In our very first customer experience (CX) blog post about GSA’s Office of Citizen Services and Innovative Technologies’ (OCSIT) Customer Experience Program, we published our principles and values.
Our core principles say that all staff will:
Take responsibility for providing an experience greater than customer expectations.
Engage, listen and resolve.
Design business from the outside in, not the inside out.
Incorporate customer experience as a key success metric in everything we do.
Make every contact with a customer an opportunity to influence their experience.
Our CX values are: outstanding quality, enjoyable customer engagement, employee engagement and customer-centric culture.
As we work to build our culture in OCSIT, we know that some people understand the core principles and others do not. Specifically, many people don’t really understand what it means when we say “we want to have a customer-centric culture” or “we should strive to design our business from the outside in, not the inside out.”
The key to be a customer-centric culture is to understand who your customers are and their expectations. Customers and the customer experience strategy should be at the center of your business.
- Do you understand how do want to interact with you, what information they want, and how they want to receive it?
- Do you know if customers receive a consistent, positive experience across all channels?
- Do you measure customer satisfaction of your product, service or program? If so, what do you do with that information?
- Do you build that back into improvements in your products, services and/or programs?
These are all important questions as we build a customer-centric culture. These issues are critical when making business decisions. We must also acknowledge that while these principles are important, not all decisions can/will be made to satisfy our customer all the time. Particularly in the government with budget constraints, we can’t always provide the type of experience, or make every process or technology change that could result in more satisfied customers. Managing customer expectations and communicating clearly helps eliminate frustration on their part.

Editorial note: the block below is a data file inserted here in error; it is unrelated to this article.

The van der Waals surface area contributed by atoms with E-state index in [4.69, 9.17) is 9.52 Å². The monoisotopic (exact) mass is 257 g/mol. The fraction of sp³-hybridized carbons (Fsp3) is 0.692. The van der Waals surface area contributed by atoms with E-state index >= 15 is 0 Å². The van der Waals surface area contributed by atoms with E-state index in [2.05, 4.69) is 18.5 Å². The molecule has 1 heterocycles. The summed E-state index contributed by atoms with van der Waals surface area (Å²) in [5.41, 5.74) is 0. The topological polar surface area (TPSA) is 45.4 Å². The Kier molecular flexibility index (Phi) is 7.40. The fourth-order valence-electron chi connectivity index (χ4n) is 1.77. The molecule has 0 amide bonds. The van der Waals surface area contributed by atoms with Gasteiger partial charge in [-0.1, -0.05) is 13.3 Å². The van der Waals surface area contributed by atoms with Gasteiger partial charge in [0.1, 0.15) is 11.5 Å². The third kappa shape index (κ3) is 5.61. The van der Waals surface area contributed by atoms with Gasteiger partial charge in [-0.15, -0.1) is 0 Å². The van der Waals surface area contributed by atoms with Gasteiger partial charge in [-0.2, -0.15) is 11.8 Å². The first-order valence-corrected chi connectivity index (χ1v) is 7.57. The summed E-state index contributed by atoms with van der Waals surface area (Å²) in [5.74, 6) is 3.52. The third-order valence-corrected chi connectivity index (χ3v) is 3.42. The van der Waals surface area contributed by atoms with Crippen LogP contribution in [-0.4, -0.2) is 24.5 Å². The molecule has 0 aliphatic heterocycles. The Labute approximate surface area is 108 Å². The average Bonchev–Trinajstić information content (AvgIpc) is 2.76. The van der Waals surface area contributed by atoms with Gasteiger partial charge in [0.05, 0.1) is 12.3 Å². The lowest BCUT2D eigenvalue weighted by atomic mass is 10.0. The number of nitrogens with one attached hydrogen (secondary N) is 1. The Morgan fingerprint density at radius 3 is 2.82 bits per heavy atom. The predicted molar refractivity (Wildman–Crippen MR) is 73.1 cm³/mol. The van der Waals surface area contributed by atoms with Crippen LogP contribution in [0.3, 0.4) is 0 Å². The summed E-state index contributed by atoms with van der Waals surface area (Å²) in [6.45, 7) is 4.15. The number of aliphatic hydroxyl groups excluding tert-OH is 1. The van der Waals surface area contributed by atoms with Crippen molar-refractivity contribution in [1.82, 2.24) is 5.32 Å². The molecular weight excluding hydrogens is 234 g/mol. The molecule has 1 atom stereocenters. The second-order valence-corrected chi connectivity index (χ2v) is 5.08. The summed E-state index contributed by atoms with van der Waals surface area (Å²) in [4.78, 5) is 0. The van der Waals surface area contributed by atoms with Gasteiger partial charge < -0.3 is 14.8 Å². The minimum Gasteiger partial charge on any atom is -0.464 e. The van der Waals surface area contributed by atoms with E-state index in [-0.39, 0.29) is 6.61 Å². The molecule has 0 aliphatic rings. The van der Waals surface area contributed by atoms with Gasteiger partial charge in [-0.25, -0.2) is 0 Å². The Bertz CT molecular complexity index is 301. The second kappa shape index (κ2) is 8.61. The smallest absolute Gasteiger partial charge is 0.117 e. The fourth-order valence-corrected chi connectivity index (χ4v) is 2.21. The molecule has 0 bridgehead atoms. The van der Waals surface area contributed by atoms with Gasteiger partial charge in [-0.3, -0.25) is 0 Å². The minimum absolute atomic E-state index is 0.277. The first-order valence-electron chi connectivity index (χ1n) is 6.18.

Put yourself in your customer’s shoes when making business decisions. Think about the “outside” customer perspective vs. traditional thinking of “how the government does it” or “what you think is the ideal.”
That is taking the “outside in” look at your programs, products and services. Know your customer. Take them into account from the beginning of your strategic planning:
- Define what an excellent customer experience means (based on their input and voice).
- Assess the impact of the customer experience and their satisfaction with the products and/or services you provide.
- What have you learned? What have you done to make changes based on what you have learned?
These steps will go a long way in achieving a customer-centric culture.Edit